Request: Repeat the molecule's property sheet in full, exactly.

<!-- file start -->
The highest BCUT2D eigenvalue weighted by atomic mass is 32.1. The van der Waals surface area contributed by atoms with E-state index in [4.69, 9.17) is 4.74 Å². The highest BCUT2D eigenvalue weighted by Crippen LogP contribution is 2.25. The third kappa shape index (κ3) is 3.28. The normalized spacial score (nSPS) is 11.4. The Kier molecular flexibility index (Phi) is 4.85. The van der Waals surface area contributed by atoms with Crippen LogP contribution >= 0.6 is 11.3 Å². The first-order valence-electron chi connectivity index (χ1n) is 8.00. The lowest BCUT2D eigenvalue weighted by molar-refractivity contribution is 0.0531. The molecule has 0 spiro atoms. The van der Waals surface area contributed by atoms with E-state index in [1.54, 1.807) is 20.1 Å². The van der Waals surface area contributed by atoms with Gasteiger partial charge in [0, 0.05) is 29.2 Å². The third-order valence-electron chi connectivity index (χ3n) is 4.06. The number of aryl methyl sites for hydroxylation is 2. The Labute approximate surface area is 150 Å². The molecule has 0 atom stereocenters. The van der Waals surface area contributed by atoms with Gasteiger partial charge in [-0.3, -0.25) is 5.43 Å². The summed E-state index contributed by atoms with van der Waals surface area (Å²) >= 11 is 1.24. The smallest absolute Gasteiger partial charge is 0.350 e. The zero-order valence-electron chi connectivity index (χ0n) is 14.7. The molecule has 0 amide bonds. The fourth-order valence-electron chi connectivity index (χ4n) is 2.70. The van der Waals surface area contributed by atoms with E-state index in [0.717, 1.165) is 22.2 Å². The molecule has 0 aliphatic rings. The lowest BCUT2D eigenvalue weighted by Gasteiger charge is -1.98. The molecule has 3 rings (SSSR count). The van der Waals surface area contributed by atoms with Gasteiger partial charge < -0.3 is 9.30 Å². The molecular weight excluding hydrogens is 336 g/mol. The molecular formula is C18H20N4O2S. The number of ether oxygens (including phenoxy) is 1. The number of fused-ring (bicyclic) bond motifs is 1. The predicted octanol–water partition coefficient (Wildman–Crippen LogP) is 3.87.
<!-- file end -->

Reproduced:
The highest BCUT2D eigenvalue weighted by atomic mass is 32.1. The van der Waals surface area contributed by atoms with E-state index in [4.69, 9.17) is 4.74 Å². The highest BCUT2D eigenvalue weighted by Crippen LogP contribution is 2.25. The third kappa shape index (κ3) is 3.28. The normalized spacial score (nSPS) is 11.4. The Kier molecular flexibility index (Phi) is 4.85. The van der Waals surface area contributed by atoms with Crippen LogP contribution >= 0.6 is 11.3 Å². The first-order valence-electron chi connectivity index (χ1n) is 8.00. The lowest BCUT2D eigenvalue weighted by molar-refractivity contribution is 0.0531. The molecule has 0 spiro atoms. The van der Waals surface area contributed by atoms with E-state index in [1.54, 1.807) is 20.1 Å². The van der Waals surface area contributed by atoms with Gasteiger partial charge in [0, 0.05) is 29.2 Å². The third-order valence-electron chi connectivity index (χ3n) is 4.06. The number of aryl methyl sites for hydroxylation is 2. The Labute approximate surface area is 150 Å². The molecule has 0 atom stereocenters. The van der Waals surface area contributed by atoms with Gasteiger partial charge in [-0.3, -0.25) is 5.43 Å². The summed E-state index contributed by atoms with van der Waals surface area (Å²) >= 11 is 1.24. The smallest absolute Gasteiger partial charge is 0.350 e. The zero-order valence-electron chi connectivity index (χ0n) is 14.7. The molecule has 0 amide bonds. The fourth-order valence-electron chi connectivity index (χ4n) is 2.70. The van der Waals surface area contributed by atoms with E-state index in [0.717, 1.165) is 22.2 Å². The molecule has 0 aliphatic rings. The lowest BCUT2D eigenvalue weighted by Gasteiger charge is -1.98. The molecule has 3 rings (SSSR count). The van der Waals surface area contributed by atoms with Gasteiger partial charge < -0.3 is 9.30 Å². The molecular weight excluding hydrogens is 336 g/mol. The molecular formula is C18H20N4O2S. The number of ether oxygens (including phenoxy) is 1. The number of fused-ring (bicyclic) bond motifs is 1. The predicted octanol–water partition coefficient (Wildman–Crippen LogP) is 3.87.